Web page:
Whether or not the cap fits securely onto the back of the barrel when open.
Whether or not the nib/tip can retract into the body of the pen (usually for click or twist-open style pens).
- Diameter - Body
- 13mm (0.51in)
- Diameter - Cap (without clip)
- 14mm (0.55in)
- Diameter - Cap (with clip)
- 18.6mm (0.73in)
- Diameter - Grip (mm)
Measured from the place most people choose to rest their fingers, which varies with each pen.
- Length - Body
The measurement from the back end of the barrel to the tip of the nib.
- 133.2mm (5.24in)
- Length - Cap
- 64.5mm (2.54in)
- Length - Nib
The measured length of the visible portion of the nib when it is installed in the pen, from grip to tip.
- 23mm (0.91in)
- Length - Overall (Closed)
- 147mm (5.79in)
- Length - Overall (Posted)
When the cap of the pen is posted onto the back of the pen body, this is the measurement of the entire pen including the nib.
- 164mm (6.46in)
- Weight - Body
If a converter is included with the pen, this weight is reflected in the total.
- 16g (0.56oz)
- Weight - Cap
- 10g (0.35oz)
- Weight - Overall (g)
- Max Ink Capacity - Cartridge
The maximum volume of ink that can fit in the pen when using a cartridge.
- Max Ink Capacity - Converter
The maximum volume of ink that can fit in the pen when using a converter.
Reviews & Questions
How do I fill a fountain pen with ink?
It depends on the pen's filling mechanism, which you can find in the Technical Specs section above.
Here's a quick definition of the most common filling mechanisms:
Cartridge - A small, disposable, sealed plastic reservoir that holds fountain pen ink. These come pre-filled with ink, and typically you just push to insert them into place and you'll be ready to write!
Converter - A detachable and refillable ink reservoir that allows you to use bottled ink in a cartridge-accepting pen. Typically you will install the converter into the grip section, dip the nib/feed into the ink, and twist or pull the converter knob to draw ink into the converter. Here's a video for how to fill a cartridge/converter pen using a LAMY pen as an example.
Eyedropper - A pen that utilizes the entire barrel as a reservoir for ink. Ink is directly filled into the barrel, allowing for a high ink capacity. Here's a video on how to do it!
Piston - A type of filling system that uses a retracting plunger inside a sealed tube to draw ink into a pen. They are typically either twist or push-operated. These pens cannot accept cartridges or a converter, and only fill from bottled ink.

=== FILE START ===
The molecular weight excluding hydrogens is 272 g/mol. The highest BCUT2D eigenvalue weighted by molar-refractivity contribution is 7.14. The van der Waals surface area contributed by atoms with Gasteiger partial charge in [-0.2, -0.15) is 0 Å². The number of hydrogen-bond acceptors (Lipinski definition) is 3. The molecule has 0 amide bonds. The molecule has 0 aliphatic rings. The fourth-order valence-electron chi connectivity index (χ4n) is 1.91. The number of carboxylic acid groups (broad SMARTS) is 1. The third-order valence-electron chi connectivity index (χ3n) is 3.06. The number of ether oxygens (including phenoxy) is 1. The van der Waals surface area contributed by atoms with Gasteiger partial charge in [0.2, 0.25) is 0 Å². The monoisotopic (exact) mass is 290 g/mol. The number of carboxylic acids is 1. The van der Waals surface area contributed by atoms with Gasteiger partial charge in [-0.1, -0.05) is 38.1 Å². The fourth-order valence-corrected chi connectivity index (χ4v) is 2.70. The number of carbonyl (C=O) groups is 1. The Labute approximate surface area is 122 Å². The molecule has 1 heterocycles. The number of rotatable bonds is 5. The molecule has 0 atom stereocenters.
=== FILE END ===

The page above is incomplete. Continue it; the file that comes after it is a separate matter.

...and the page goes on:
Vacuum - A push-style piston that uses pressure to fill the large pen body with ink. They seal the ink chamber when closed, making it ideal for flying without risk of leaking.
You can learn more with our Fountain Pen 101 video on Filling Mechanisms on YouTube.
How do I clean a fountain pen?
It depends on the filling mechanism, but it mostly comes down to flushing it out with water, and sometimes a little bit of Pen Flush if the ink is really stuck.
It's a bit easier to show than to tell, so we've put together a few quick videos showing you the process:
How often do I need to clean my fountain pen?
We recommend a good cleaning every 2 weeks, and any time you change ink colors.
Water will usually do the trick, but we recommend you use our Goulet Pen Flush if the ink has been left in the pen for a while and could have dried up, or when you’re switching ink colors.
My pen won’t write! What do I do?
First things first... make sure you have ink in the pen! Be sure that the ink cartridge or converter is seated properly in the pen, and that you aren't out of ink.
We always recommend you give your pen a good cleaning first, using our Goulet Pen Flush, or a drop of dish soap in some water. New pens often have some machining oil residue left in the feed, so a good cleaning often does the trick first.
If that still doesn't work, try priming the feed. This consists of either dipping your pen nib and feed in ink, or forcing ink from the converter down into the feed.
If it’s still not working after that, please reach out to us so we can help!